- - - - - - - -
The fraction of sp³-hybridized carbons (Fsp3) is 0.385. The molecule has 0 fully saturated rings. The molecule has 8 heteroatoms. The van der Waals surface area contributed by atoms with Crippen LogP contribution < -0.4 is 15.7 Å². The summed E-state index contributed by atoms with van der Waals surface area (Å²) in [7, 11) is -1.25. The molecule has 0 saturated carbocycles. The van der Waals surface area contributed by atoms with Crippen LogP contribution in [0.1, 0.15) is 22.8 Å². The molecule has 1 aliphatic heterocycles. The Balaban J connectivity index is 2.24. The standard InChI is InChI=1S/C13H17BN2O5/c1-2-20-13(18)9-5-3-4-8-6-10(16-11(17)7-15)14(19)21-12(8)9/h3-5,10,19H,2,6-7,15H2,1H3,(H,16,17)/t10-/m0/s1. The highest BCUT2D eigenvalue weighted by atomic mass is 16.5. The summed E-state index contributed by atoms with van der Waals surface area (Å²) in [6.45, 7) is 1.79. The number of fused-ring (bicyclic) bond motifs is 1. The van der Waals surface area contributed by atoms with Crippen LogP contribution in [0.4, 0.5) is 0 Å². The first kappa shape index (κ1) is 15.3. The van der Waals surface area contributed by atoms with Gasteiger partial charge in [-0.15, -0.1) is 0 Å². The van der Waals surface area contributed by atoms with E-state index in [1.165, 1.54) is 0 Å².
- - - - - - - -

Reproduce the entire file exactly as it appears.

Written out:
The fraction of sp³-hybridized carbons (Fsp3) is 0.385. The molecule has 0 fully saturated rings. The molecule has 8 heteroatoms. The van der Waals surface area contributed by atoms with Crippen LogP contribution < -0.4 is 15.7 Å². The summed E-state index contributed by atoms with van der Waals surface area (Å²) in [7, 11) is -1.25. The molecule has 0 saturated carbocycles. The van der Waals surface area contributed by atoms with Crippen LogP contribution in [0.1, 0.15) is 22.8 Å². The molecule has 1 aliphatic heterocycles. The Balaban J connectivity index is 2.24. The standard InChI is InChI=1S/C13H17BN2O5/c1-2-20-13(18)9-5-3-4-8-6-10(16-11(17)7-15)14(19)21-12(8)9/h3-5,10,19H,2,6-7,15H2,1H3,(H,16,17)/t10-/m0/s1. The highest BCUT2D eigenvalue weighted by atomic mass is 16.5. The summed E-state index contributed by atoms with van der Waals surface area (Å²) in [6.45, 7) is 1.79. The number of fused-ring (bicyclic) bond motifs is 1. The van der Waals surface area contributed by atoms with Crippen LogP contribution in [0.4, 0.5) is 0 Å². The first kappa shape index (κ1) is 15.3. The van der Waals surface area contributed by atoms with Gasteiger partial charge in [-0.15, -0.1) is 0 Å². The van der Waals surface area contributed by atoms with E-state index in [1.165, 1.54) is 0 Å².